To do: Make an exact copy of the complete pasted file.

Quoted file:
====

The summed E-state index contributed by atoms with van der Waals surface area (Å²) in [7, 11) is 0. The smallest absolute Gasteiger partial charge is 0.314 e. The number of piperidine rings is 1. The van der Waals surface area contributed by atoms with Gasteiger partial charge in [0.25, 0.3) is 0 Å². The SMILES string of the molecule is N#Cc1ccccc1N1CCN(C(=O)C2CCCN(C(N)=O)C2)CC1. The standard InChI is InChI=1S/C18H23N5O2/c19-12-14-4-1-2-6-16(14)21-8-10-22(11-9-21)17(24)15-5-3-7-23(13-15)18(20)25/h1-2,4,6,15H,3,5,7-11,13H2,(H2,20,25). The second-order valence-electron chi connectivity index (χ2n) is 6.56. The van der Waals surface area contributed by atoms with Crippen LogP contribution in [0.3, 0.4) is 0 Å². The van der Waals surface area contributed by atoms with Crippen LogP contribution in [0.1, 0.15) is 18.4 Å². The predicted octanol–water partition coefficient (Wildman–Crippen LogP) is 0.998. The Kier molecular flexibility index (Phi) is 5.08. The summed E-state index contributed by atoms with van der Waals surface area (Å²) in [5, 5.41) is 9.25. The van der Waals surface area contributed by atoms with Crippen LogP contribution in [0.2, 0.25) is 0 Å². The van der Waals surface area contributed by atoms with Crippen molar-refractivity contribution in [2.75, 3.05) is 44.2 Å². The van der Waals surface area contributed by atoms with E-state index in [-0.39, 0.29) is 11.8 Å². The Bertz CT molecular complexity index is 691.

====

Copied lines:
The summed E-state index contributed by atoms with van der Waals surface area (Å²) in [7, 11) is 0. The smallest absolute Gasteiger partial charge is 0.314 e. The number of piperidine rings is 1. The van der Waals surface area contributed by atoms with Gasteiger partial charge in [0.25, 0.3) is 0 Å². The SMILES string of the molecule is N#Cc1ccccc1N1CCN(C(=O)C2CCCN(C(N)=O)C2)CC1. The standard InChI is InChI=1S/C18H23N5O2/c19-12-14-4-1-2-6-16(14)21-8-10-22(11-9-21)17(24)15-5-3-7-23(13-15)18(20)25/h1-2,4,6,15H,3,5,7-11,13H2,(H2,20,25). The second-order valence-electron chi connectivity index (χ2n) is 6.56. The van der Waals surface area contributed by atoms with Crippen LogP contribution in [0.3, 0.4) is 0 Å². The van der Waals surface area contributed by atoms with Crippen LogP contribution in [0.1, 0.15) is 18.4 Å². The predicted octanol–water partition coefficient (Wildman–Crippen LogP) is 0.998. The Kier molecular flexibility index (Phi) is 5.08. The summed E-state index contributed by atoms with van der Waals surface area (Å²) in [5, 5.41) is 9.25. The van der Waals surface area contributed by atoms with Crippen LogP contribution in [0.2, 0.25) is 0 Å². The van der Waals surface area contributed by atoms with Crippen molar-refractivity contribution in [2.75, 3.05) is 44.2 Å². The van der Waals surface area contributed by atoms with E-state index in [-0.39, 0.29) is 11.8 Å². The Bertz CT molecular complexity index is 691.